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VINTAGRAPH • WPA • WWII • VINTAGE ALASKA, c. 1920s

Sic Transit: 1910

Sic Transit: 1910

New York circa 1910. "Bird's eye view of new Pennsylvania Station." Demolished in 1963. 8x10 inch dry plate glass negative, Detroit Publishing Company. View full size.

 

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Another McKim, Mead & White

You can see the glass roof covering the train platforms at far right. That would make Seventh Avenue the street in the foreground, at left. Across the avenue the site being excavated is now occupied by the Hotel Pennsylvania, opened in 1919 and designed by the same architectural firm as the (sadly, now gone) station.

The Pit

Does anybody know what was constructed in the excavation pit? I have searched for images of that side of the station and have only found evidence of a green-grass park that existed; however, I believe the park must have been excavated to build something else.

Many thanks!

A little later and farther uptown ...

Mrs. Kennedy Onassis, who regretted the destruction of Pennsylvania Station and may have contributed to preservation efforts, was a citizen of New York by the
time destruction of Grand Central Terminal was imminent. One proposal for the new station was "Grand Central Lanes," a bowling alley to be built above track level!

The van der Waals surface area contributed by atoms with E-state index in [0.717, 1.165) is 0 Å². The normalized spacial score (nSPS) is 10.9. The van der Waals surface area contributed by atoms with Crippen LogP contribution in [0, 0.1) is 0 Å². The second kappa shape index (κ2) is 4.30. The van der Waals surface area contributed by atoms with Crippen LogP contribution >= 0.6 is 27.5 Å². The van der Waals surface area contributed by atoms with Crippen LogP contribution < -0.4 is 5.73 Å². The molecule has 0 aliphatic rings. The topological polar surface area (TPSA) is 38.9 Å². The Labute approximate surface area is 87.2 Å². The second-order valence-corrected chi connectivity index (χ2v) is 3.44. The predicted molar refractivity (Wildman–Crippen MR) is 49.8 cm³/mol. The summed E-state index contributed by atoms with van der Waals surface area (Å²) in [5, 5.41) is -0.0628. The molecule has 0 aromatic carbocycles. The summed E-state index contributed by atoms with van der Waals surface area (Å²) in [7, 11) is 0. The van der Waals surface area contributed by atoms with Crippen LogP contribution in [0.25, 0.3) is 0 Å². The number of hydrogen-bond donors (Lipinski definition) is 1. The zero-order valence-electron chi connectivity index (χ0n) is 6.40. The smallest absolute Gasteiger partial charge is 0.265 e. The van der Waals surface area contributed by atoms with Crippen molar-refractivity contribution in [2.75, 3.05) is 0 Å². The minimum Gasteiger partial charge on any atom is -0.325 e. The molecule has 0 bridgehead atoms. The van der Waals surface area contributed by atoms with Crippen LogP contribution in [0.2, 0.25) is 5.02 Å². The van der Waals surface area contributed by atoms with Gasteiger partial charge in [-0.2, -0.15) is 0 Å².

Jackie wrote a beautiful, persuasive letter to Mayor Beame urging the preservation of GCT. There were other big and biggish names advocating preservation. Betty Furness is one name that comes to mind.

The tragedy of Pennsylvania Station's destruction became more apparent in retrospect and this awareness helped energize opposition to Grand Central's destruction.

No snakes

But plenty of ladders.

How did it get there?

Think about this:

Most of what you see in this building was delivered either by train, or horse and wagon. That goes for the interior too.

Another Rooftop Riddle

Did you notice what looks like someone sleeping on top the building, near bottom left?

Pardon Me Boy

Back in the day you could apparently leave here 'bout a quarter to four, read a magazine and then you're in Baltimore.

What is she doing

on the rooftop at the Rikers Drugs building??

A great loss

I remember reading that among the notables who campaigned to stop the destruction of the architectural gem was Jacqueline Kennedy Onassis. The loss of the station was instrumental in kickstarting the preservation movement in New York City.

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